Myth #3: I can get a free pet, so why pay an adoption fee?

According to the National Council on Pet Population Study and Policy approximately 65% of pet parents in the U.S. get their pets for free or at low cost, and most pets are obtained from acquaintances or family members. The NCPPSP also reports that pets acquired from friends make up more than 30% of pets surrendered to shelters.

While getting a “free” pet may seem like a bargain at first, you’re then responsible for veterinary costs that shelters and rescue groups usually cover, including:

  • Spaying/neutering $150-300
  • Distemper vaccination $20-30 x2
  • Rabies vaccination $15-25
  • Heartworm test $15-35
  • Flea/tick treatment $50-200
  • Microchip $50

Myth #4: Pets are in shelters because they didn’t make good pets

In fact, the main reasons pets are given up include:

  • Owners are moving to housing that don’t allow pets (7% dogs, 8% cats)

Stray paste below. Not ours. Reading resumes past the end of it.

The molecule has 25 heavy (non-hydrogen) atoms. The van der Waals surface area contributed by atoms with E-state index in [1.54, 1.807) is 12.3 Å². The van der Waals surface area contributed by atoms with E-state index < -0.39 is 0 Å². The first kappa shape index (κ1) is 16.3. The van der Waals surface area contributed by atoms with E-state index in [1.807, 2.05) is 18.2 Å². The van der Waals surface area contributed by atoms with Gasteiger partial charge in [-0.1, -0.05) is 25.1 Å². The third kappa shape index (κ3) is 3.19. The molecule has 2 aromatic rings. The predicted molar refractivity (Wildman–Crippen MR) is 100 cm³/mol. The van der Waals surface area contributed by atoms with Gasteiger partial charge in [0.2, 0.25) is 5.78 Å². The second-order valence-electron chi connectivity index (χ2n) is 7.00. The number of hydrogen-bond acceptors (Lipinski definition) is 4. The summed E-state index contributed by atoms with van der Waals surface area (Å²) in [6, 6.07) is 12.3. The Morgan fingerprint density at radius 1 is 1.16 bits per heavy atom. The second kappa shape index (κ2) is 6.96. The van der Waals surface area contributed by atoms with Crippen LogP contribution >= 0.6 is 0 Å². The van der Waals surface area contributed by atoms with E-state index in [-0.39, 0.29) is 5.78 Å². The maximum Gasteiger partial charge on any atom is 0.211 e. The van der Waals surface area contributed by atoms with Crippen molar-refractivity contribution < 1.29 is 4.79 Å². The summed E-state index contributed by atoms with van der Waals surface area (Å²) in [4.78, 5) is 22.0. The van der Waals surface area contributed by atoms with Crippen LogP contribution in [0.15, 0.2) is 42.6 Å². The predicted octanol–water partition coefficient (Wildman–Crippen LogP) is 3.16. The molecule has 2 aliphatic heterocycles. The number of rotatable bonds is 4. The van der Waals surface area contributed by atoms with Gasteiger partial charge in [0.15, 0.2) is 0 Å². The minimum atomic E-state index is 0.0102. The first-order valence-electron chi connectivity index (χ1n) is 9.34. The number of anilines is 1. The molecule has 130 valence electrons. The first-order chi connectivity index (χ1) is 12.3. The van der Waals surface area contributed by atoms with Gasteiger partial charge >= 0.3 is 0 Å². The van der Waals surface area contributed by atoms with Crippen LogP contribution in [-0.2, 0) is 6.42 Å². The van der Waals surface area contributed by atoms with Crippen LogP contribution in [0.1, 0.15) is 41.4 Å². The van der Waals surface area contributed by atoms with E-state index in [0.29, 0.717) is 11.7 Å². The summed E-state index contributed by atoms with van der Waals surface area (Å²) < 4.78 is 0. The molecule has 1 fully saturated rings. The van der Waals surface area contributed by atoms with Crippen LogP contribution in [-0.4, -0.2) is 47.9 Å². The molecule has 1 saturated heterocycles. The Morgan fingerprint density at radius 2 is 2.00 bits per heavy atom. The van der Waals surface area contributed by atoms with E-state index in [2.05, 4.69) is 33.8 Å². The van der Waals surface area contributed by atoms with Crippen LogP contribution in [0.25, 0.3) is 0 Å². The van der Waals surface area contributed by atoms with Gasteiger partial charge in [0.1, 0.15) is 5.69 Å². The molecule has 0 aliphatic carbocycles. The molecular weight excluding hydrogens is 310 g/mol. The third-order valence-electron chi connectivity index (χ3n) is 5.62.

• Allergies (8% cats)
  • Owner having personal problems (4% dogs and cats)
  • Too many or no room for litter mates (7% dogs, 17% cats)
  • Owner can no longer afford the pet (5% dogs, 6% cats)
  • Owner no longer has time for the pet (4% dogs)

As you can see, many of the reasons have nothing to do with the pets themselves. Working with shelter staff and volunteers can be a great way to figure out the best match for you and your home.

Myth #5: Shelter pets have too much baggage

Rescued pets have full histories … something that can actually be GREAT for adopters. Remember, all pets– even eight-week old puppies and kittens — have distinct personalities. Those personalities will either jive with your home and lifestyle or not.  Work with rescue group or shelter staff to find the right fit for you.


Thank you for Dashing